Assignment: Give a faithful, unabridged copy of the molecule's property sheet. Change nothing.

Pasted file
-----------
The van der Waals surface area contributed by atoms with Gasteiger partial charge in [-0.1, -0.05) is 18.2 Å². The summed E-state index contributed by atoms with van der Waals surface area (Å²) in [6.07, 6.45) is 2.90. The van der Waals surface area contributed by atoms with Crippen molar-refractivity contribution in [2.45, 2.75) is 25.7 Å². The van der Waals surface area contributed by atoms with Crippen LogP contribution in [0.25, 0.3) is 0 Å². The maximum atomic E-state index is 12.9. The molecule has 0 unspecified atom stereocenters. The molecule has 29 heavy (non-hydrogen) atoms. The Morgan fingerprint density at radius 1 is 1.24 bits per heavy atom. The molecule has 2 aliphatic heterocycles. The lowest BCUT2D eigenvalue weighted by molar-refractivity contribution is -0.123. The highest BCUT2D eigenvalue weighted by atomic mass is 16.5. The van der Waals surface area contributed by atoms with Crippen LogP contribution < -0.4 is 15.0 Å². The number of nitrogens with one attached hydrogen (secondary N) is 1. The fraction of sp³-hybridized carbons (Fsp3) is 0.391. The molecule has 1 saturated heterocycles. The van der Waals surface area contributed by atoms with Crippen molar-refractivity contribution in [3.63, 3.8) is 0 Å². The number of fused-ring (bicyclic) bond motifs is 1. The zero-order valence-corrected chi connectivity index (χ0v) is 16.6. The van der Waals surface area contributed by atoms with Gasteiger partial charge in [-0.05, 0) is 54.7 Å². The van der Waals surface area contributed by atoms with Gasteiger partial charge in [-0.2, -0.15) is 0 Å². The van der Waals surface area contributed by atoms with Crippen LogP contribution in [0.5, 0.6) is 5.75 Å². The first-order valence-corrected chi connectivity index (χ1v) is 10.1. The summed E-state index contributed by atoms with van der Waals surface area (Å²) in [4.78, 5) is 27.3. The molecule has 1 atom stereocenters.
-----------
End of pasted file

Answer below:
The van der Waals surface area contributed by atoms with Gasteiger partial charge in [-0.1, -0.05) is 18.2 Å². The summed E-state index contributed by atoms with van der Waals surface area (Å²) in [6.07, 6.45) is 2.90. The van der Waals surface area contributed by atoms with Crippen molar-refractivity contribution in [2.45, 2.75) is 25.7 Å². The van der Waals surface area contributed by atoms with Crippen LogP contribution in [0.25, 0.3) is 0 Å². The maximum atomic E-state index is 12.9. The molecule has 0 unspecified atom stereocenters. The molecule has 29 heavy (non-hydrogen) atoms. The Morgan fingerprint density at radius 1 is 1.24 bits per heavy atom. The molecule has 2 aliphatic heterocycles. The lowest BCUT2D eigenvalue weighted by molar-refractivity contribution is -0.123. The highest BCUT2D eigenvalue weighted by atomic mass is 16.5. The van der Waals surface area contributed by atoms with Crippen LogP contribution < -0.4 is 15.0 Å². The number of nitrogens with one attached hydrogen (secondary N) is 1. The fraction of sp³-hybridized carbons (Fsp3) is 0.391. The molecule has 1 saturated heterocycles. The van der Waals surface area contributed by atoms with Crippen molar-refractivity contribution in [3.63, 3.8) is 0 Å². The number of fused-ring (bicyclic) bond motifs is 1. The zero-order valence-corrected chi connectivity index (χ0v) is 16.6. The van der Waals surface area contributed by atoms with Gasteiger partial charge in [-0.05, 0) is 54.7 Å². The van der Waals surface area contributed by atoms with Gasteiger partial charge in [-0.2, -0.15) is 0 Å². The van der Waals surface area contributed by atoms with Crippen LogP contribution in [0.5, 0.6) is 5.75 Å². The first-order valence-corrected chi connectivity index (χ1v) is 10.1. The summed E-state index contributed by atoms with van der Waals surface area (Å²) in [4.78, 5) is 27.3. The molecule has 1 atom stereocenters.